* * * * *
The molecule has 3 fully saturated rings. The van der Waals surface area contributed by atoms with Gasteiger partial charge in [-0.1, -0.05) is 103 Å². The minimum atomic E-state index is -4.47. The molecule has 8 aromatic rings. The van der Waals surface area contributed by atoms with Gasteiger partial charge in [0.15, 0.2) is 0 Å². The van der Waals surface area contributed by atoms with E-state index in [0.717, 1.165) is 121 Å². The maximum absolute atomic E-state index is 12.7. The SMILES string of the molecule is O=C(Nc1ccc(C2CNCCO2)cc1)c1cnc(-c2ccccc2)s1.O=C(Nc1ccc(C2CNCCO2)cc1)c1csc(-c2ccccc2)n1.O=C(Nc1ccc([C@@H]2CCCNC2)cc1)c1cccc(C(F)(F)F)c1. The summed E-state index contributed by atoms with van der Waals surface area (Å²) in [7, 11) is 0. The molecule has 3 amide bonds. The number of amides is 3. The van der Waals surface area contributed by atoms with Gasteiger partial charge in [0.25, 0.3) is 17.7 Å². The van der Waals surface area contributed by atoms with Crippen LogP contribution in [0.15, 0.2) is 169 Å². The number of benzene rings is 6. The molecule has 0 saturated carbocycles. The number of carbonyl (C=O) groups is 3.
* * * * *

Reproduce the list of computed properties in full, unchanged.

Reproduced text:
The molecule has 3 fully saturated rings. The van der Waals surface area contributed by atoms with Gasteiger partial charge in [-0.1, -0.05) is 103 Å². The minimum atomic E-state index is -4.47. The molecule has 8 aromatic rings. The van der Waals surface area contributed by atoms with Gasteiger partial charge in [0.15, 0.2) is 0 Å². The van der Waals surface area contributed by atoms with E-state index in [0.717, 1.165) is 121 Å². The maximum absolute atomic E-state index is 12.7. The SMILES string of the molecule is O=C(Nc1ccc(C2CNCCO2)cc1)c1cnc(-c2ccccc2)s1.O=C(Nc1ccc(C2CNCCO2)cc1)c1csc(-c2ccccc2)n1.O=C(Nc1ccc([C@@H]2CCCNC2)cc1)c1cccc(C(F)(F)F)c1. The summed E-state index contributed by atoms with van der Waals surface area (Å²) in [7, 11) is 0. The molecule has 3 amide bonds. The number of amides is 3. The van der Waals surface area contributed by atoms with Gasteiger partial charge in [0.25, 0.3) is 17.7 Å². The van der Waals surface area contributed by atoms with Crippen LogP contribution in [0.15, 0.2) is 169 Å². The number of benzene rings is 6. The molecule has 0 saturated carbocycles. The number of carbonyl (C=O) groups is 3.